What is cross-traffic alert?

  • How does it work?
  • Do you really need it?
  • Parkers explains the tech
  • How does it work?
  • Do you really need it?
  • Parkers explains the tech

Cross-traffic alert uses sensors to monitor and alert drivers to any passing traffic in their blindspot when emerging out of a parking space.

How does it work?

When pulling out of a parking space (usually reversing), cross-traffic alert uses sensors and/or cameras to detect if there’s something in your blindspot that you may not be able to see.

Learn more about blindspot monitoring

If a vehicle is driving past, the car will detect it and alert the driver with an audible or visual warning (sometimes both) so they can take action. If they don’t, some cars are capable of applying the brakes to avoid a collision.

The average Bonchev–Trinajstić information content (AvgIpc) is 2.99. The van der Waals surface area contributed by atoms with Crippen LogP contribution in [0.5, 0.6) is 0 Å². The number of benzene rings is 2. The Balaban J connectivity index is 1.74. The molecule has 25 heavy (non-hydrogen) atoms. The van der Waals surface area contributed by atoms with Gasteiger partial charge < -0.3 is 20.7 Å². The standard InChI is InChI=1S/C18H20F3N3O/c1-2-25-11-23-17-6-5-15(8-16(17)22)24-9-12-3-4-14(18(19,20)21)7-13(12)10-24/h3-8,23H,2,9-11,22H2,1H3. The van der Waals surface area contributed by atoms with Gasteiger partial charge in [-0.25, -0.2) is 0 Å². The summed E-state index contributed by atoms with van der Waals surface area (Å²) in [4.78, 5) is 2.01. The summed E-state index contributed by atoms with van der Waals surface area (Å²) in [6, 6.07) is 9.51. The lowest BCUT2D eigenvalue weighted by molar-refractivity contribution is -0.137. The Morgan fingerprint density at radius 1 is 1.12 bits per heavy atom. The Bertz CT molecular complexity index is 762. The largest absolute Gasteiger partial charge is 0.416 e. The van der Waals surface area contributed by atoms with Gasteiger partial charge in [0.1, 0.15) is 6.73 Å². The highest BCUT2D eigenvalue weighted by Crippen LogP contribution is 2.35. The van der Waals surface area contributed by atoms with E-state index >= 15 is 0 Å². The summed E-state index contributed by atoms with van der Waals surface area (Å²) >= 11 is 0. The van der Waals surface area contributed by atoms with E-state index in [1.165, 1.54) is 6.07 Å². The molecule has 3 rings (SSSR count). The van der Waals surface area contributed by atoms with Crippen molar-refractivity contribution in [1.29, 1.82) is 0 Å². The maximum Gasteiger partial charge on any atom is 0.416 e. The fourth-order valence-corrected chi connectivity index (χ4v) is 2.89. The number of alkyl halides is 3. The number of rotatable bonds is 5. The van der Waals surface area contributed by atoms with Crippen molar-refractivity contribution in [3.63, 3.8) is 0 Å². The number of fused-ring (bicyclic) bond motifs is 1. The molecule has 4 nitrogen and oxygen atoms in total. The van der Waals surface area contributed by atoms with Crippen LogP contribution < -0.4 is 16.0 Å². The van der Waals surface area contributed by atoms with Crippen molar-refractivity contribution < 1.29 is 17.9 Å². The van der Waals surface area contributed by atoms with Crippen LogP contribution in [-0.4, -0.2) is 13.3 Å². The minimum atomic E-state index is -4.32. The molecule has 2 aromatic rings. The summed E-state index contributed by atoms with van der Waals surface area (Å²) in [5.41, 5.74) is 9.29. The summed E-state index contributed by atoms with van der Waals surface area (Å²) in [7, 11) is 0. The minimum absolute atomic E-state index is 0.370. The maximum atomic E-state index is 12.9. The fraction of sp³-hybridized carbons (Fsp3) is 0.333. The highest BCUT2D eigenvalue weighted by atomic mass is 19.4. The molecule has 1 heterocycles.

More advanced systems have the ability to recognise cyclists and pedestrians, as well as cars driving past. Other high-tech examples use cameras at the outer edges of a car's bumpers and display an image on the car's infotainment screen.

Learn more about autonomous emergency braking

In most cases, rear-traffic alert works in accordance with a car’s blindspot monitoring system to provide all-round assistance.

Do I need it?

It’s not essential, and often comes as part of optional safety packs on various cars. It’s a useful aid if you’re regularly reversing out of parking spaces onto busy roads, for example.

Also known as

Rear cross-traffic alert, rear-traffic alert

Looking for more jargon-busting motoring meanings? Head over to our Parkers Car Glossary page and take a look at our other definitions.

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